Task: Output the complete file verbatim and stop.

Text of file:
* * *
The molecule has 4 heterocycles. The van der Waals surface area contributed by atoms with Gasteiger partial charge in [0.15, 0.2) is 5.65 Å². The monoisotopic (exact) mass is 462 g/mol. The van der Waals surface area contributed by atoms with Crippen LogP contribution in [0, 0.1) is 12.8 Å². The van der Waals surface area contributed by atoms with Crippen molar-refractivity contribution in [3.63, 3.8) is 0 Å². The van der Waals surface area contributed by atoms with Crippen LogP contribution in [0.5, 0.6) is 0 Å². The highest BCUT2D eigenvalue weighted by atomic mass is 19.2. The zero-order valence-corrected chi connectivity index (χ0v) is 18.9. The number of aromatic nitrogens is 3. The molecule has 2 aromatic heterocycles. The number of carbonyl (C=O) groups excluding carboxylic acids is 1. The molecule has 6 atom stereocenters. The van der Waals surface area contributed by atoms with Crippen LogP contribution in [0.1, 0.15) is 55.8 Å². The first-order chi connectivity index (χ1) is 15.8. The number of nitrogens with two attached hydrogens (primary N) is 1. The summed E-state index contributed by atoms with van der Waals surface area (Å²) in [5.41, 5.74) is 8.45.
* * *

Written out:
The molecule has 4 heterocycles. The van der Waals surface area contributed by atoms with Gasteiger partial charge in [0.15, 0.2) is 5.65 Å². The monoisotopic (exact) mass is 462 g/mol. The van der Waals surface area contributed by atoms with Crippen LogP contribution in [0, 0.1) is 12.8 Å². The van der Waals surface area contributed by atoms with Crippen molar-refractivity contribution in [3.63, 3.8) is 0 Å². The van der Waals surface area contributed by atoms with Crippen LogP contribution in [0.5, 0.6) is 0 Å². The highest BCUT2D eigenvalue weighted by atomic mass is 19.2. The zero-order valence-corrected chi connectivity index (χ0v) is 18.9. The number of aromatic nitrogens is 3. The molecule has 2 aromatic heterocycles. The number of carbonyl (C=O) groups excluding carboxylic acids is 1. The molecule has 6 atom stereocenters. The van der Waals surface area contributed by atoms with Crippen LogP contribution in [0.1, 0.15) is 55.8 Å². The first-order chi connectivity index (χ1) is 15.8. The number of nitrogens with two attached hydrogens (primary N) is 1. The summed E-state index contributed by atoms with van der Waals surface area (Å²) in [5.41, 5.74) is 8.45.